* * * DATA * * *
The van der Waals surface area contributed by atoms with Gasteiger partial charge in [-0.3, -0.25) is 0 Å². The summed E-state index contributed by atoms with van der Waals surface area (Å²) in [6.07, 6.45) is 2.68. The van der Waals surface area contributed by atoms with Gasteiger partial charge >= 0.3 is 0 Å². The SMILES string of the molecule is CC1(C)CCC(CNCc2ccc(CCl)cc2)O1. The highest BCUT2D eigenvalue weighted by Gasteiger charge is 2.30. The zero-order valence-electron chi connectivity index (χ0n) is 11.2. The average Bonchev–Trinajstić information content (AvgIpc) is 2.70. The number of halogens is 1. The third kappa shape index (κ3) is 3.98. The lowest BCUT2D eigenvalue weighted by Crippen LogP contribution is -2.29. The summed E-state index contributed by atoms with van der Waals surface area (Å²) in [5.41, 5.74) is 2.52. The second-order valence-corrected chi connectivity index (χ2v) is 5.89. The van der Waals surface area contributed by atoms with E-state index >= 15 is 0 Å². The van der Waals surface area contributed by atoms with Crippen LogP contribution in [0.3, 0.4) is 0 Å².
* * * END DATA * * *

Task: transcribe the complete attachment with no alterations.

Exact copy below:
The van der Waals surface area contributed by atoms with Gasteiger partial charge in [-0.3, -0.25) is 0 Å². The summed E-state index contributed by atoms with van der Waals surface area (Å²) in [6.07, 6.45) is 2.68. The van der Waals surface area contributed by atoms with Gasteiger partial charge >= 0.3 is 0 Å². The SMILES string of the molecule is CC1(C)CCC(CNCc2ccc(CCl)cc2)O1. The highest BCUT2D eigenvalue weighted by Gasteiger charge is 2.30. The zero-order valence-electron chi connectivity index (χ0n) is 11.2. The average Bonchev–Trinajstić information content (AvgIpc) is 2.70. The number of halogens is 1. The third kappa shape index (κ3) is 3.98. The lowest BCUT2D eigenvalue weighted by Crippen LogP contribution is -2.29. The summed E-state index contributed by atoms with van der Waals surface area (Å²) in [5.41, 5.74) is 2.52. The second-order valence-corrected chi connectivity index (χ2v) is 5.89. The van der Waals surface area contributed by atoms with E-state index >= 15 is 0 Å². The van der Waals surface area contributed by atoms with Crippen LogP contribution in [0.3, 0.4) is 0 Å².